Can We Breathe Easier Now That Sentiment Analysis is “Nailed?”

This is the first in a three part series examining sentiment analysis. Sentiment analysis – the use of computational linguistics to determine and categorize attitude – allows us to sort through mounds of customer responses and understand trends in consumer attitude on the large scale. Quick, accurate methods of analysis are vital for creating responsive improvements to products and better customer relationships.

According to an article in GigaOM, Andrew Ng, the founder of Coursera, has been working alongside Stanford PhD student Richard Socher to develop a program that can accurately assign sentiment 85 percent of the time. Socher’s team used an evolution of recursive neural networks, or “Deep Learning”, to achieve this breakthrough. Previously, the state-of-the-art computer model for this task peaked around 80 percent. The Stanford team’s 85 percent accuracy rate is a solid step toward establishing consistency between machine learning outcomes and human consistency in judging sentiment. Socher and his team believe that they can close the gap even further, and may reach 90 or 95 percent accuracy. The team should be recognized for their accomplishments in developing machine learning algorithms that are modeled after the same processes the human brain uses, and for extending their research into the analysis of sentiment.

We all use our own advanced form of sentiment analysis every day in our interactions with others, whether they are at home, at work or in social settings. We read and interpret facial expressions and body language. We listen to the tone of other’s spoken words. We search for context in writing to provide additional meaning. It is also clear that our perception of sentiment can be subjective. Our own experience has shown that there may be others that interpret things differently. In everyday life, we seem to be okay with this lack of consistency, and often embrace it as a form of diversity. This seemingly natural inconsistency in perceptions of sentiment is just one more trait that makes each of us unique.

Interpreting sentiment from written text is much more difficult than evaluating sentiment from a social conversation. Much of this difficulty is simply due to the absence of influence from visual cues and tone of voice. However, written language is also very rich, and full of apparent contradictions like satire or sarcasm that act to disguise true underlying sentiment. Add to this the complexity of our modern languages and the brevity of some of the mediums we use to express ourselves. Just as we have difficulty agreeing on sentiment when all of our senses are operating, humans also seem to suffer the same problem when it comes to evaluating sentiment of the written word. Mike Marshall of text analytics firm Lexalytics states, “Experience has also shown us that human analysts tend to agree about 80% of the time.”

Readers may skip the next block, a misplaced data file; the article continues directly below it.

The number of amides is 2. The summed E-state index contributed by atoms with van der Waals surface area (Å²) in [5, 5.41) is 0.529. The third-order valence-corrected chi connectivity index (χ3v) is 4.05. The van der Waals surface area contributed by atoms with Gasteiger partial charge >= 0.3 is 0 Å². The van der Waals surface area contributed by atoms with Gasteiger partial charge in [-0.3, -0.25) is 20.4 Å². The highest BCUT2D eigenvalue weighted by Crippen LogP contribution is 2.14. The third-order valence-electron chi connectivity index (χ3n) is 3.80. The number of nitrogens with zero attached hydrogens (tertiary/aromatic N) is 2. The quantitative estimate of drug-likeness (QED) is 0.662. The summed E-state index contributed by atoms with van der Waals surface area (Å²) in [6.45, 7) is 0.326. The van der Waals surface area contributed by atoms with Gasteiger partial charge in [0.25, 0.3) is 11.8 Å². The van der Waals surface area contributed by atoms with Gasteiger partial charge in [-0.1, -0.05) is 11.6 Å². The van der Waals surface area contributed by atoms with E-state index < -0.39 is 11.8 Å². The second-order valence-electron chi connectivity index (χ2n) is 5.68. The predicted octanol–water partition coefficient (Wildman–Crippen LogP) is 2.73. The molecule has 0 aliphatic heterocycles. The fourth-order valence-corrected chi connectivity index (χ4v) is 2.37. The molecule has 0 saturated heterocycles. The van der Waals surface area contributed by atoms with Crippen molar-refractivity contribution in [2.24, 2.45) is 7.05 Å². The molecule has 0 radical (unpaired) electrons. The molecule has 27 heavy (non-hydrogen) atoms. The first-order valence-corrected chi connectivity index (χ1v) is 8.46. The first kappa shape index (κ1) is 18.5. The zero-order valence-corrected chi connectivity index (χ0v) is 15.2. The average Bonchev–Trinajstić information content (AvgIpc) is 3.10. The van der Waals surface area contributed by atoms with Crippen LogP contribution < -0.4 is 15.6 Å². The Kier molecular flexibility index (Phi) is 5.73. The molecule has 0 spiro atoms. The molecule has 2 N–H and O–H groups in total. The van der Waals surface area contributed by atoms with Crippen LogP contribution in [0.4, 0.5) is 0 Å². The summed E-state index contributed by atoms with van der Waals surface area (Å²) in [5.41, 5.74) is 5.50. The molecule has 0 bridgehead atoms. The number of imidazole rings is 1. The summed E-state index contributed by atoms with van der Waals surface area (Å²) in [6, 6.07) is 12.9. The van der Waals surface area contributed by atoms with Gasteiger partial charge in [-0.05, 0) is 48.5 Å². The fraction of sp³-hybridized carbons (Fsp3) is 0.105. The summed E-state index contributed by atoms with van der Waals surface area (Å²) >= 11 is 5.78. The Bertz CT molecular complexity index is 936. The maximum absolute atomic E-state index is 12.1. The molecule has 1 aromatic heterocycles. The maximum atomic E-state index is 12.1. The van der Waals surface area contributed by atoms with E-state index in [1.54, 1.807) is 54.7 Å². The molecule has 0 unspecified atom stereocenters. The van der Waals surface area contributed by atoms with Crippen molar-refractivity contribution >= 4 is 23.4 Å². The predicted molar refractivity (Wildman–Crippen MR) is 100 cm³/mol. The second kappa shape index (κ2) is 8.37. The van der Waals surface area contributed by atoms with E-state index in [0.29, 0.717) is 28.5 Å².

The secret sauce for sentiment researchers is maintaining consistency in judgment while also dealing with the subtle nuances of language. Most approaches to sentiment analysis use a combination of classification approaches, annotated word lists and machine learning to attach sentiment “scores” to social posts. The hope is that sentiment analysis from an individual can be extended to gauge the overall sentiment of a “crowd” of online users. Over the last few years, the applications and use of automated sentiment analysis has grown significantly. Businesses use sentiment analysis to monitor the tone of product reviews and brand mentions across various social media platforms. The Obama campaign, for example, used sentiment analysis to test various campaign platforms on issues and Topsy published daily sentiment metrics for the two presidential candidates in the 2012 election. Sentiment analysis is even being used to try to predict individual stock and larger market fluctuations based upon the tone of news and social media feeds.

If all we are looking for is the ability to determine positive or negative tonality, then we may be satisfied by these advances. We, at 113 Industries, believe that it is time to move beyond the emotional measures and into the underlying meaning, reason, and rationale behind sentiment. After all, knowing that a crowd is angry does not provide you with any actionable information on how to turn their anger into joy. Likewise, knowing that someone is happy does not ensure that you can take actions in the future to return that person to that same euphoric state. As businesses strive to understand their customers better and discover new ways to relate to them and influence them, sentiment analysis will continue to play the role of the canary in the coal mine. However, the real advancements are going to come from those that apply “Deep Learning” techniques to truly transform the customer experience.

Thanks for reading. Until next time…

– Anupam Singh, President and Co-Founder of 113 Industries